The health effects of antioxidants came up recently because a study found that organic food has more of them. Now science writer Moises Velasquez-Manoff has a fascinating story on a theory that upends conventional wisdom about antioxidants.

The original idea was that antioxidants were good because they sopped up molecules called “reactive oxygen species” (ROS) that are released by stress and bounce around cells, wrecking havoc. This new theory suggests that we need the stress, and it’s our bodies’ reaction to that (producing our own internal antioxidants) that really does us good.

In other words, it’s the whole system that’s important — piling on more antioxidants from outside alone basically accomplishes nothing. Here’s Velasquez-Manoff:

Exercise accelerates the burning of fuel by your cells. If you peer into muscles after a jog, you’ll see a relative excess of those supposedly dangerous ROS — exhaust spewed from our cellular furnaces, the mitochondria. If you examine the same muscle some time after a run, however, you’ll find those ROS gone. In their place you’ll see an abundance of native antioxidants. That’s because, post-exercise, the muscle cells respond to the oxidative stress by boosting production of native antioxidants. Those antioxidants, amped up to protect against the oxidant threat of yesterday’s exercise, now also protect against other ambient oxidant dangers.

Contrary to the ROS dogma, [scientist Michael] Ristow realized, the signal of stress conveyed by the ROS during exercise was essential to this call-and-response between mitochondria and the cells that housed them. To improve health, he figured, perhaps we shouldn’t neutralize ROS so much as increase them in a way that mimicked what happened in exercise. That would boost native antioxidants, improve insulin sensitivity, and increase overall resilience.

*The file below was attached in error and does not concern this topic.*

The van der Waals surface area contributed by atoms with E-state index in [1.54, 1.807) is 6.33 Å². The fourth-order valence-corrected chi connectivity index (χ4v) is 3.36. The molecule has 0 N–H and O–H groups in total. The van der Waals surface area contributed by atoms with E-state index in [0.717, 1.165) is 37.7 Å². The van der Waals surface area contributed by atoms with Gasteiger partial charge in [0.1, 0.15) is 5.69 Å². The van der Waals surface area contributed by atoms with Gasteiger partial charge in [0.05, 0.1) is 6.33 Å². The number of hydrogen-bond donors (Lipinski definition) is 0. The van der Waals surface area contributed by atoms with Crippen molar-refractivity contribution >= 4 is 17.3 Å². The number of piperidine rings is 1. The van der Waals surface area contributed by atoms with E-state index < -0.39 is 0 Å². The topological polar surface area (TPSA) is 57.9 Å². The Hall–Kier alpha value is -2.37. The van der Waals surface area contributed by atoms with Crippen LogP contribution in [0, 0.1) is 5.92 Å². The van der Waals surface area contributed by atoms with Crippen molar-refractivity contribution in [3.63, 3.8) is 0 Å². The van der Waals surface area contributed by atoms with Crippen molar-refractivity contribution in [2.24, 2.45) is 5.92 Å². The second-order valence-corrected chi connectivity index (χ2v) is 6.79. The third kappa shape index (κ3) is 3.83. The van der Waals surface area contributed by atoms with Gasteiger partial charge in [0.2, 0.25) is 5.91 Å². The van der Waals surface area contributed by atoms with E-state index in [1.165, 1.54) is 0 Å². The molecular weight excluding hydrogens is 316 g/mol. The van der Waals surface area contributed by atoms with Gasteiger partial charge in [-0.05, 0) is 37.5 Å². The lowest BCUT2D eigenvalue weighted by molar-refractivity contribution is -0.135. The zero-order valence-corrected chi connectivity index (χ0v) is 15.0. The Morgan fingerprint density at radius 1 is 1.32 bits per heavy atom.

But we also see a true health benefit from eating plants. This may be because Fruits and Vegetables Are Trying to Kill You — to quote the title of Velasquez-Manoff’s piece. That is: The toxins produced by veggies stimulate the same kind of stress response as exercise and give your system a work out.

Obviously it’s still too early to make specific dietary recommendations based on this thinking (though someone will be trying to turn this into a lucrative diet fad in 5, 4, 3 …). I still stick with my don’t worry, be happy, eat veggies theory of nutrition. But check out this fascinating essay, and glory in the weirdness of the notion that we might just need toxins to keep us healthy.